print('Do we need bread:\n', groceries[[-1]])
print()
# We use a single numerical index
print('How many eggs do we need to buy:', groceries[0])
print()
# we use iloc to access multiple numerical indices
print('Do we need milk and bread:\n', groceries.iloc[[2, 3]])
```

How many eggs do we need to buy: 30

Do we need milk and bread:

milk Yes

bread No

dtype: object

How many eggs and apples do we need to buy:

eggs 30

apples 6

dtype: object

How many eggs and apples do we need to buy:

eggs 30

apples 6

dtype: object

Do we need bread:

bread No

dtype: object

How many eggs do we need to buy: 30

Do we need milk and bread:

milk Yes

bread No

dtype: object

Pandas Series are also mutable like NumPy ndarrays, which means we can change the elements of a Pandas Series after it has been created. For example, let's change the number of eggs we need to buy from our grocery list.

```
# We display the original grocery list
print('Original Grocery List:\n', groceries)
# We change the number of eggs to 2
groceries['eggs'] = 2
# We display the changed grocery list
print()
print('Modified Grocery List:\n', groceries)
```

Original Grocery List:

eggs 30

apples 6

milk Yes

bread No

dtype: object

Modified Grocery List:

eggs 2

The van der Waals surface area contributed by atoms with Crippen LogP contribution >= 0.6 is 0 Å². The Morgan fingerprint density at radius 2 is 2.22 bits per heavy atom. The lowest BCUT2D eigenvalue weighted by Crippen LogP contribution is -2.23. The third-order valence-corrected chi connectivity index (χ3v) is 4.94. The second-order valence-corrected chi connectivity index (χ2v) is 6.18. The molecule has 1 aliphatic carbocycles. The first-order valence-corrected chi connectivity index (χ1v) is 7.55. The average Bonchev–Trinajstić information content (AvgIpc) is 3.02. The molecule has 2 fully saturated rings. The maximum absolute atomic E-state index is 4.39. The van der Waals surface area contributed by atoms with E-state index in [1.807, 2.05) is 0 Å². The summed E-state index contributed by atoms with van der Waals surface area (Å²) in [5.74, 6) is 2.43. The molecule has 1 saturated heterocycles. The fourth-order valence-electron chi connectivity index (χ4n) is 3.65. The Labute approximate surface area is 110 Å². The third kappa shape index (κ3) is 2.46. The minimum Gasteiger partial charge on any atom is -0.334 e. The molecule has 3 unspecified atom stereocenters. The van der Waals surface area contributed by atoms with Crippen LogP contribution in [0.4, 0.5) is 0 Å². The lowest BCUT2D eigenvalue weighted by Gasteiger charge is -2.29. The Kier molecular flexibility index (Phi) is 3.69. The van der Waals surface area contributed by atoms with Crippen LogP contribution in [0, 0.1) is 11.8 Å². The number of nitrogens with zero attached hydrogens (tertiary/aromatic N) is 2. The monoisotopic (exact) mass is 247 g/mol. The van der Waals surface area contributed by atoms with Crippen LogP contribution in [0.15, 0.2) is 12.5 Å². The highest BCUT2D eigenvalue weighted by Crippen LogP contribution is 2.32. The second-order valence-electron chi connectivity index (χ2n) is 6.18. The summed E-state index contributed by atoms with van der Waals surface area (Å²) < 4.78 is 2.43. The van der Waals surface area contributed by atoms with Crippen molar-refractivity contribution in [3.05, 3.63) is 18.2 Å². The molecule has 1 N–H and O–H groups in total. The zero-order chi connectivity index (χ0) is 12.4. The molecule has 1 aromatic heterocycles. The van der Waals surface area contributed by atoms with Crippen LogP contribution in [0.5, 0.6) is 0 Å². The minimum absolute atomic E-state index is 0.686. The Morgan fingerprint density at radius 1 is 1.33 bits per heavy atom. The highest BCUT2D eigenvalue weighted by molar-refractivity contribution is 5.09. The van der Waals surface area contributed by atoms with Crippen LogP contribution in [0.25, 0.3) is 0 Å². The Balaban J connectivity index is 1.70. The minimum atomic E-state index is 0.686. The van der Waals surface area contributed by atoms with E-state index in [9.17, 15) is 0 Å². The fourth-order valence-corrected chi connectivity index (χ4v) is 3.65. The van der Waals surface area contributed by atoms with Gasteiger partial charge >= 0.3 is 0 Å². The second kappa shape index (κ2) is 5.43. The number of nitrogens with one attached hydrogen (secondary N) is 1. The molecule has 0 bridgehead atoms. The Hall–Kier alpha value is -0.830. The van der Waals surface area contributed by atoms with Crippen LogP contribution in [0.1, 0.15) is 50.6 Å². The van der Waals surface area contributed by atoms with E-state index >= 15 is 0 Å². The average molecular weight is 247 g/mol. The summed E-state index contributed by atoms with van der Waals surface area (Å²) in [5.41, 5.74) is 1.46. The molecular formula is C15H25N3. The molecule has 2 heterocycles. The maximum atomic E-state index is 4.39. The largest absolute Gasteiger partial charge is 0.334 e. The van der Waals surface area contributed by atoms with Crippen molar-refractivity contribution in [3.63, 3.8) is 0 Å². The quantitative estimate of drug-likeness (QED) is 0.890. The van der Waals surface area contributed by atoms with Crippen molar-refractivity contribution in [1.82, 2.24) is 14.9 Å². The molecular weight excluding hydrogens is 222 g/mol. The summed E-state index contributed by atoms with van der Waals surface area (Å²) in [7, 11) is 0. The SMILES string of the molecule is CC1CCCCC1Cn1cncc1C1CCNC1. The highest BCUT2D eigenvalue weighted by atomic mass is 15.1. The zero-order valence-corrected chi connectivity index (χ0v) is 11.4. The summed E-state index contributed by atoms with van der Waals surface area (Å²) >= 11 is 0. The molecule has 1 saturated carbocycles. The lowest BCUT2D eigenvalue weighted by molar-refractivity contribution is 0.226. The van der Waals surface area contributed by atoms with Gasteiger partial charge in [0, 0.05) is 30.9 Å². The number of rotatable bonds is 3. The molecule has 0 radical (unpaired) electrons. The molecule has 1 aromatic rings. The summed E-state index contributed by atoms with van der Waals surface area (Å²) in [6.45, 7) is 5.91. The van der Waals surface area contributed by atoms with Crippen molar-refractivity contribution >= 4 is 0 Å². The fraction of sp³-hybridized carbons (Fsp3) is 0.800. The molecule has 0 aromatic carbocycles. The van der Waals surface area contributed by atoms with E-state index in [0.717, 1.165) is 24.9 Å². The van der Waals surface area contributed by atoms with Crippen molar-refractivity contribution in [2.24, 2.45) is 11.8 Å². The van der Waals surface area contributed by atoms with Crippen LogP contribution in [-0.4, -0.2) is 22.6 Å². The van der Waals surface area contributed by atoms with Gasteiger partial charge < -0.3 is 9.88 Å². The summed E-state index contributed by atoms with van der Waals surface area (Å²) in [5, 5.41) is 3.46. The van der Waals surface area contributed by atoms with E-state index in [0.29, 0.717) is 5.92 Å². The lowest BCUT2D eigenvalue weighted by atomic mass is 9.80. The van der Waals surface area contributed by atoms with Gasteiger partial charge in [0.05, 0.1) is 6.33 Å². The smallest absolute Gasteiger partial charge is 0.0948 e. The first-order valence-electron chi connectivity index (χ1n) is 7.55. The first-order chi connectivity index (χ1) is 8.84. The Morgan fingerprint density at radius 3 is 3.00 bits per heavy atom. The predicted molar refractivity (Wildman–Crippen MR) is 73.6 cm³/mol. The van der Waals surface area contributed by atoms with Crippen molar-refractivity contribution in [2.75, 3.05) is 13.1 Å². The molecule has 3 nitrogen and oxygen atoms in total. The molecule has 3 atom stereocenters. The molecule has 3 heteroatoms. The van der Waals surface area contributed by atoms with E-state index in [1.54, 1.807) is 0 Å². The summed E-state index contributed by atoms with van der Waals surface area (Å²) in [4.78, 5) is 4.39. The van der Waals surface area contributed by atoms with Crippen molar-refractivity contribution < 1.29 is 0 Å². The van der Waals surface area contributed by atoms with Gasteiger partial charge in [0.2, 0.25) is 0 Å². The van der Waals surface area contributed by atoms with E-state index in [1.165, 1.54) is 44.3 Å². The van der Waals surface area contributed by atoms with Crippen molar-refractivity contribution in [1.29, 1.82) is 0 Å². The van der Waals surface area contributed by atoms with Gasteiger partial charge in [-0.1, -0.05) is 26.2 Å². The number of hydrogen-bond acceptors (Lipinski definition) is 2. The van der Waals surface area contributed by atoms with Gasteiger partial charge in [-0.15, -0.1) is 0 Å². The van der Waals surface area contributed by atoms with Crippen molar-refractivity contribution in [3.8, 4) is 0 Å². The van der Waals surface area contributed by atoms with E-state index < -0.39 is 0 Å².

apples 6

milk Yes

bread No

dtype: object

We can also delete items from a Pandas Series by using the **.drop() method**. The Series.drop(label) method removes the given label from the given Series. We should note that the **Series.drop(label)** method **drops elements from the Series out of place**, meaning that it doesn't change the original Series being modified. Let's see how this works:

```
# We display the original grocery list
print('Original Grocery List:\n', groceries)
# We remove apples from our grocery list. The drop function removes elements out of place
print()
print('We remove apples (out of place):\n', groceries.drop('apples'))
# When we remove elements out of place the original Series remains intact. To see this
# we display our grocery list again
print()
print('Grocery List after removing apples out of place:\n', groceries)
```

Original Grocery List:

eggs 30

apples 6

milk Yes

bread No

dtype: object

We remove apples (out of place):

eggs 30

milk Yes

bread No

dtype: object

Grocery List after removing apples out of place:

eggs 30

apples 6

milk Yes

bread No

dtype: object

We can **delete items** from a Pandas Series in place by **setting the keyword inplace to True** in the .drop() method. Let's see an example:

```
# We display the original grocery list
print('Original Grocery List:\n', groceries)
# We remove apples from our grocery list in place by setting the inplace keyword to True
groceries.drop('apples', inplace = True)
# When we remove elements in place the original Series its modified. To see this
# we display our grocery list again
print()
print('Grocery List after removing apples in place:\n', groceries)
```

Original Grocery List:

eggs 30

apples 6

milk Yes

bread No

dtype: object

Grocery List after removing apples in place:

eggs 30

milk Yes

bread No

dtype: object